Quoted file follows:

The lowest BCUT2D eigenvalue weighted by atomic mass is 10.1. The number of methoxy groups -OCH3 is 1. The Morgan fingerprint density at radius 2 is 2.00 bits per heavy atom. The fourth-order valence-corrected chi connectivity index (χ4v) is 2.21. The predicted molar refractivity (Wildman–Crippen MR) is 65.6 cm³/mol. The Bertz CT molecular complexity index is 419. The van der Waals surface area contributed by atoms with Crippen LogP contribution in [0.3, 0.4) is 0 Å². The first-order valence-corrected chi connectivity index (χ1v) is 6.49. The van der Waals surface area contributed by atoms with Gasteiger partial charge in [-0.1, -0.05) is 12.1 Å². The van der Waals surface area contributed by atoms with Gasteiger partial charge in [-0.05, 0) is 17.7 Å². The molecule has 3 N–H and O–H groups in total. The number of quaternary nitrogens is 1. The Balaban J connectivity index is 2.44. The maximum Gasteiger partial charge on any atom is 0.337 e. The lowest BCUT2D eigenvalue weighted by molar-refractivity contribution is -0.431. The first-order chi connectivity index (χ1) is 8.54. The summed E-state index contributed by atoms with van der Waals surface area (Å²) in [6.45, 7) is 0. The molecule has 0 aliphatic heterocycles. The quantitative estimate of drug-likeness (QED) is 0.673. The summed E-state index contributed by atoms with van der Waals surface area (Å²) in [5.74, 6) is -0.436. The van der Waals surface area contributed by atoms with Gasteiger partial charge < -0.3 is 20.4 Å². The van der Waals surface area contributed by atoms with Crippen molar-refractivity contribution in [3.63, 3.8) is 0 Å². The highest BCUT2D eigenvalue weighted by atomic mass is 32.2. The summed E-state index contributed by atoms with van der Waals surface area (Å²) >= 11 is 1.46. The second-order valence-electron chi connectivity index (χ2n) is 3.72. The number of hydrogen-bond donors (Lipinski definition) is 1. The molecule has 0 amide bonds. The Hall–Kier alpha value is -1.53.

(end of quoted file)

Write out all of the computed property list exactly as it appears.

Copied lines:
The lowest BCUT2D eigenvalue weighted by atomic mass is 10.1. The number of methoxy groups -OCH3 is 1. The Morgan fingerprint density at radius 2 is 2.00 bits per heavy atom. The fourth-order valence-corrected chi connectivity index (χ4v) is 2.21. The predicted molar refractivity (Wildman–Crippen MR) is 65.6 cm³/mol. The Bertz CT molecular complexity index is 419. The van der Waals surface area contributed by atoms with Crippen LogP contribution in [0.3, 0.4) is 0 Å². The first-order valence-corrected chi connectivity index (χ1v) is 6.49. The van der Waals surface area contributed by atoms with Gasteiger partial charge in [-0.1, -0.05) is 12.1 Å². The van der Waals surface area contributed by atoms with Gasteiger partial charge in [-0.05, 0) is 17.7 Å². The molecule has 3 N–H and O–H groups in total. The number of quaternary nitrogens is 1. The Balaban J connectivity index is 2.44. The maximum Gasteiger partial charge on any atom is 0.337 e. The lowest BCUT2D eigenvalue weighted by molar-refractivity contribution is -0.431. The first-order chi connectivity index (χ1) is 8.54. The summed E-state index contributed by atoms with van der Waals surface area (Å²) in [6.45, 7) is 0. The molecule has 0 aliphatic heterocycles. The quantitative estimate of drug-likeness (QED) is 0.673. The summed E-state index contributed by atoms with van der Waals surface area (Å²) in [5.74, 6) is -0.436. The van der Waals surface area contributed by atoms with Gasteiger partial charge < -0.3 is 20.4 Å². The van der Waals surface area contributed by atoms with Crippen molar-refractivity contribution in [3.63, 3.8) is 0 Å². The highest BCUT2D eigenvalue weighted by atomic mass is 32.2. The summed E-state index contributed by atoms with van der Waals surface area (Å²) >= 11 is 1.46. The second-order valence-electron chi connectivity index (χ2n) is 3.72. The number of hydrogen-bond donors (Lipinski definition) is 1. The molecule has 0 amide bonds. The Hall–Kier alpha value is -1.53.